The Allied advance in France drove the V1 attack ever eastwards as the western launch sites were overrun, and so the guns moved to follow suit. This is all documented, but the task of entering all this in the Concrete Evidence database is rather daunting!
The files are also daunting - the frantic activity generated a lot of paperwork as rules of engagement were revised and techinques developed in the light of experience. My progress through these files has speeded up though, as I know that most of the policy documents are duplicates of those I've already copied, leaving me to concentrate on the war diary pages, location statements and engagement reports.
One interesting document, did, however, provide some of the generic flight paths of V1s over East Sussex. Using this, I managed to plot the paths onto Google Earth, as seen below.
Now, it should be noted that I don't claim these tracks to be especially accurate, particularly as they were based on a small-scale regional plan that may not have been accurate in the first place. Flying bombs were also subject to cross-winds, mechanical defects and interference from the defences all of which could cause deviation from the course. V1s apparently could also yaw to port during the terminal dive. The Luftwaffe also began air-launching flying bombs as the static ramps were captured by the advancing Allies.
Something else I did was to plot V1 crash sites in East Sussex using a 1945 plan printed in the local paper, entitled Where the Flying Bombs Came Down.
Again, the inaccuracy of plotting these needs to be borne in mind, particularly given the scale of the plan and the fact that it's not an official document.
It does, however, give me some tempting insights as to why my grandmother had strong memories of flying bombs.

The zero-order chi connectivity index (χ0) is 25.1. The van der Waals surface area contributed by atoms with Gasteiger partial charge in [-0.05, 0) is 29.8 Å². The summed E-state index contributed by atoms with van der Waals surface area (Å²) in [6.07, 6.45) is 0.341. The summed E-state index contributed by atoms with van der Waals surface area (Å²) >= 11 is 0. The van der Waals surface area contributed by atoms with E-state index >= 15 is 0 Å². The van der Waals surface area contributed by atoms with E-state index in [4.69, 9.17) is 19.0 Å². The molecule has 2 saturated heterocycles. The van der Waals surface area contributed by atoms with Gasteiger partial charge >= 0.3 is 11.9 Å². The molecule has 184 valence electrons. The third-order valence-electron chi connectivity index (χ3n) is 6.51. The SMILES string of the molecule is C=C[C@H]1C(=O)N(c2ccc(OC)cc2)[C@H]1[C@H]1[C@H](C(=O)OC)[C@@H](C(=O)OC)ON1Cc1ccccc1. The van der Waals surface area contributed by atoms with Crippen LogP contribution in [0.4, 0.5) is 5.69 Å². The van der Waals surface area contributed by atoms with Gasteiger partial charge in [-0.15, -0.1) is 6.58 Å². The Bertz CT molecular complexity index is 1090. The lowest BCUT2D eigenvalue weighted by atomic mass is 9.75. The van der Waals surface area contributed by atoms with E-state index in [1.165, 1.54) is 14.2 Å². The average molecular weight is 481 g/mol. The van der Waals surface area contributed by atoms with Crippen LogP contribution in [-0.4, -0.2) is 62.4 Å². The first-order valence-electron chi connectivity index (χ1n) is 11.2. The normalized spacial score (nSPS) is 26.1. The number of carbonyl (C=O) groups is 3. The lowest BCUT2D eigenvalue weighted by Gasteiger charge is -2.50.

The graphic at right shows three V1 flight paths from my Google Earth plots. The bungalow my Gran was living in from 1940 is indicated at the bottom - it appears (bearing in mind the data inaccuracy) that she was living directly underneath these flightpaths!
I interviewed my Gran about her wartime memories in 1990 and the following account of her mother and my father's close encounter is of particular interest:
When Granny Wood (My Great-grandmother) was living up my way and I had to go out to work and, one of these doodlebugs came over, went right over the house, right over the front and we heard it cut out and Granny pushed Alan (My father) on the floor, by the settee in the front room, ha! ha! and then the thing just exploded out quite a way off from us, further than we thought, luckily.
Now look at the graphic and note the V1 silhouette I plotted as a crash site; could it be the one referenced above?
The fact that it "went right over the house" suggests that the flightpaths are certainly in the right area - more research needed!
A record of events kept by all units from the point of mobilisation. A diary's contents vary enormously from unit to unit; some give detailed entries by the hour on a daily basis while others merely summarise events on a weekly/monthly basis.
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Hibbs, Peter Flying Bombs over East Sussex (2019) Available at: http://pillbox.org.uk/blog/216685/ Accessed: 21 January 2019